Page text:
The Weimaraner, Germany’s sleek and swift “Gray Ghost,” is beloved by hunters and pet owners alike for their friendliness, obedience, and beauty. They enjoy exercise, and plenty of it, along with lots of quality time with their humans.
- AKC Breed Popularity: Ranks 34 of 192
- Height: 25-27 inches (male), 23-25 inches (female)
- Weight: 70-90 pounds (male), 55-75 pounds (female)
- Life Expectancy: 10-13 years
- Group: Sporting Group
About the Weimaraner
Instantly recognized by a distinctive silvery-gray coat, male Weimaraners stand 25 to 27 inches at the shoulder, and females 23 to 25 inches. A properly bred Weimaraner will be solid colored, with maybe a small white spot on the chest. The face, with its amber or blue-gray eyes framed by long velvety ears, is amiable and intelligent. Overall, the breed presents a picture of streamlined grace and balance. A well-conditioned Weimaraner on point is a breathtaking sight.
Weimaraners are excellent with kids and yearn to be full-fledged family members. Easy grooming, trainability, a loving nature, and a can-do-attitude make them excellent pets, as long as owners are committed to keeping them physically active and mentally engaged.
Developed in the early 1800s, the Weimaraner (WY-mah-rah-ner ) is a veritable puppy among dog breeds. The key figure of the Weimaraner’s early history was Germany’s Grand Duke Karl August, who held court in the town of Weimar. The duke, like so many European nobles of the age, was an avid sportsman. His dream was to develop the perfect hunting dog. In pursuit of this ambition, he is said to have crossed Bloodhounds with various German and French hunting dogs. The result was the Weimar Pointer, or Weimaraner.
The duke and his fellow noblemen at first used these unique-looking dogs as big-game hunters, in pursuit like bear, mountain lion, and wolves. As Europe’s population of these predators decreased, the Weimaraner found new work as an all-purpose hunter who points and retrieves gamebirds.
The Weimaraner was a jealously guarded secret for many years among the German aristocracy, but good specimens began arriving in America by the late 1920s. The breed’s U.S. popularity as a pet and hunting dog took off in the 1950s, with such celebrity owners as President Eisenhower and movie star Grace Kelly. The breed received another boost from photographer and artist William Wegman, who became world famous for his Weimaraner portraits.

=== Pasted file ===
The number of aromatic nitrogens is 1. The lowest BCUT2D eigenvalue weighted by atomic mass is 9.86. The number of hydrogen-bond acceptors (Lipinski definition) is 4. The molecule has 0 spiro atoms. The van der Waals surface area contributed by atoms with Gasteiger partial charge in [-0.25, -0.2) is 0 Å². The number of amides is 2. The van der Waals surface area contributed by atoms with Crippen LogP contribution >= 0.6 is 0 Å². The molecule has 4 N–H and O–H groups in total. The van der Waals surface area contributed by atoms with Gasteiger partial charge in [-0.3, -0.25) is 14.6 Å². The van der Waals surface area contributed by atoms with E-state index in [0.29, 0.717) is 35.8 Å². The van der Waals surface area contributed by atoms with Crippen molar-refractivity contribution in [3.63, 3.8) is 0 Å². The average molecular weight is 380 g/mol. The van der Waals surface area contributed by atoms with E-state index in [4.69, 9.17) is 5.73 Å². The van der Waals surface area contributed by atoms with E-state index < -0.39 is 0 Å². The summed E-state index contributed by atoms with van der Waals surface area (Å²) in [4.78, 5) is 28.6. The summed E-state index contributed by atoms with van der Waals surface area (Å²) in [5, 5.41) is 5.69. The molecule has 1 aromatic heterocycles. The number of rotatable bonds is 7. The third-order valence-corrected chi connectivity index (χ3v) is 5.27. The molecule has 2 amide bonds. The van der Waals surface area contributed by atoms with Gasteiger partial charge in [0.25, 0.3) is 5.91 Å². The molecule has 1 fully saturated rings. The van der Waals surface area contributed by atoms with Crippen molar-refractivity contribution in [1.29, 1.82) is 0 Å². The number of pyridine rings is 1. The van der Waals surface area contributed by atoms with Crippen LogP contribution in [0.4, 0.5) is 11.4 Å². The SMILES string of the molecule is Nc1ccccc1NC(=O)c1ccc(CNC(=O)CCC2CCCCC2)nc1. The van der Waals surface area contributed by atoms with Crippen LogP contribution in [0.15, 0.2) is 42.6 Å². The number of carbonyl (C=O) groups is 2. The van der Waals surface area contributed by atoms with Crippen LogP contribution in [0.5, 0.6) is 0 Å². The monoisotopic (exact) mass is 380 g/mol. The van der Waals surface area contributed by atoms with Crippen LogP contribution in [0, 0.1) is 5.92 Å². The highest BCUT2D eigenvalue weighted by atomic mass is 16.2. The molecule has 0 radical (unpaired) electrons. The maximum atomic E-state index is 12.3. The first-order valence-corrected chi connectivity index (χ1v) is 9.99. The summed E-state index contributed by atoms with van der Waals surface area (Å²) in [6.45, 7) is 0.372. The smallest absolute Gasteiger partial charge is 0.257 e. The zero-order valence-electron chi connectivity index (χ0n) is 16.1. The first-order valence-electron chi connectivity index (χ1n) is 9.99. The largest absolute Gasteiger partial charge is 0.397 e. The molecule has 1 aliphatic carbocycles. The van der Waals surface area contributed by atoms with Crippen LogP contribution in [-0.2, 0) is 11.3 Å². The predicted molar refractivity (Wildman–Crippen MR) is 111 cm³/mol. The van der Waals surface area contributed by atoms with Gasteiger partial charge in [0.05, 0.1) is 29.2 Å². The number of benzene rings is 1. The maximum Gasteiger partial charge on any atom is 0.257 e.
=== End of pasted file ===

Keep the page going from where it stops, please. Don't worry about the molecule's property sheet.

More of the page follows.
Generally, Weimaraners are good eaters. (In fact, they will eat their dinner and then try to eat the bowl.) Owners should feed a highly rated food that has a moderately high protein content. If feeding kibble, some people add water to the dry food. If the dry food is enhanced with canned food or table scraps, be careful not to add too much. Rich food can upset their digestion.
The biggest job in grooming the Weimaraner is keeping the nails short. This is important for the comfort and health of your dog and cannot be overemphasized. When nail length gets out of hand, it’s difficult to get it back to a proper length. (If you can hear a tap-tap-tap when they cross a hardwood floor, the nails are too long.) The short coat should be brushed to remove “dead hair.” Don’t forget to clean the ears clean the ears, since having an ear structure that impedes air-flow makes for the potential of infected ears.
Weimaraners have high exercise requirements. They need consistent exercise for their physical and mental well being. They love a good run. While walking is OK, stretching their legs and getting “up a full head of steam” is far better. A tired Weimaraner is a good Weimaraner.
As one longtime breeder says, “The good news is that Weimaraners are smart; the bad news is that Weimaraners are smart.” They learn quickly, and that includes both good and bad behaviors. Get to a training class and be consistent with your training methods. Weimaraners operate on the principle of “What’s in it for me?” Be creative in your training by making what you want what they want. Early socialization and puppy training are vital and help to ensure that the Weimaraner grows into a well-adjusted, well-mannered companion
Being a very active breed, Weimaraners get more than their share of accidental cuts, scrapes, sprains, and pulls. They love to chew, and that makes for mouth and gum injury. Be careful of them ingesting things that should not go down a dog’ s throat. The most serious health issue in the breed is gastric torsion. This is a life-threatening condition where the stomach gets overstretched and twists shut. Discuss the symptoms with your vet so you can recognize them, and seek immediate veterinary care should it ever occur.